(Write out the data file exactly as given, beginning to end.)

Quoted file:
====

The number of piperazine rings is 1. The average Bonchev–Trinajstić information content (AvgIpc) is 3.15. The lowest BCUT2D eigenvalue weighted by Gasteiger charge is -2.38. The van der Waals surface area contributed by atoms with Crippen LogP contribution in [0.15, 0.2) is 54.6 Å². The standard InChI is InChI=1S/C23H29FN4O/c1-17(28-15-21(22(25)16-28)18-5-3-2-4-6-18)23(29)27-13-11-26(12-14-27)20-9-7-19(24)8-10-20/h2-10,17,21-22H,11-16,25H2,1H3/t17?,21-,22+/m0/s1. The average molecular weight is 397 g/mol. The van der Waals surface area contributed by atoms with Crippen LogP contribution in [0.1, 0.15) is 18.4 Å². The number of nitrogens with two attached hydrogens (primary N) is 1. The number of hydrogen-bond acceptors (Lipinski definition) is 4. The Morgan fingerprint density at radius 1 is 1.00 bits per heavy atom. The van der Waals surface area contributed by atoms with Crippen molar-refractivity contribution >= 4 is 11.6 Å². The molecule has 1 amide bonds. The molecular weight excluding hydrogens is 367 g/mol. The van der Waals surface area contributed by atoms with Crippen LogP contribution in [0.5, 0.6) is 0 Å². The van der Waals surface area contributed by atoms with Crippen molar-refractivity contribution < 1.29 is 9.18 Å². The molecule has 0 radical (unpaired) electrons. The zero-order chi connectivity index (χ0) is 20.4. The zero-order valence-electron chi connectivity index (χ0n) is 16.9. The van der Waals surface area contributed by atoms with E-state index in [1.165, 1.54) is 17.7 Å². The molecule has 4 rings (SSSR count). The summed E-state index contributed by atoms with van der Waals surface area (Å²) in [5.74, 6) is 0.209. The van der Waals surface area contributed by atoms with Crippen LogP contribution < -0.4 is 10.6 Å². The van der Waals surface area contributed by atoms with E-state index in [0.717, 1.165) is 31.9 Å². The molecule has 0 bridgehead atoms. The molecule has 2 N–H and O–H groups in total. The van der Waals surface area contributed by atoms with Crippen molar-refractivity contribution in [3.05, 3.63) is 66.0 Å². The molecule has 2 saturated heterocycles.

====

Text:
The number of piperazine rings is 1. The average Bonchev–Trinajstić information content (AvgIpc) is 3.15. The lowest BCUT2D eigenvalue weighted by Gasteiger charge is -2.38. The van der Waals surface area contributed by atoms with Crippen LogP contribution in [0.15, 0.2) is 54.6 Å². The standard InChI is InChI=1S/C23H29FN4O/c1-17(28-15-21(22(25)16-28)18-5-3-2-4-6-18)23(29)27-13-11-26(12-14-27)20-9-7-19(24)8-10-20/h2-10,17,21-22H,11-16,25H2,1H3/t17?,21-,22+/m0/s1. The average molecular weight is 397 g/mol. The van der Waals surface area contributed by atoms with Crippen LogP contribution in [0.1, 0.15) is 18.4 Å². The number of nitrogens with two attached hydrogens (primary N) is 1. The number of hydrogen-bond acceptors (Lipinski definition) is 4. The Morgan fingerprint density at radius 1 is 1.00 bits per heavy atom. The van der Waals surface area contributed by atoms with Crippen molar-refractivity contribution >= 4 is 11.6 Å². The molecule has 1 amide bonds. The molecular weight excluding hydrogens is 367 g/mol. The van der Waals surface area contributed by atoms with Crippen LogP contribution in [0.5, 0.6) is 0 Å². The van der Waals surface area contributed by atoms with Crippen molar-refractivity contribution < 1.29 is 9.18 Å². The molecule has 0 radical (unpaired) electrons. The zero-order chi connectivity index (χ0) is 20.4. The zero-order valence-electron chi connectivity index (χ0n) is 16.9. The van der Waals surface area contributed by atoms with E-state index in [1.165, 1.54) is 17.7 Å². The molecule has 4 rings (SSSR count). The summed E-state index contributed by atoms with van der Waals surface area (Å²) in [5.74, 6) is 0.209. The van der Waals surface area contributed by atoms with Crippen LogP contribution < -0.4 is 10.6 Å². The van der Waals surface area contributed by atoms with E-state index in [0.717, 1.165) is 31.9 Å². The molecule has 0 bridgehead atoms. The molecule has 2 N–H and O–H groups in total. The van der Waals surface area contributed by atoms with Crippen molar-refractivity contribution in [3.05, 3.63) is 66.0 Å². The molecule has 2 saturated heterocycles.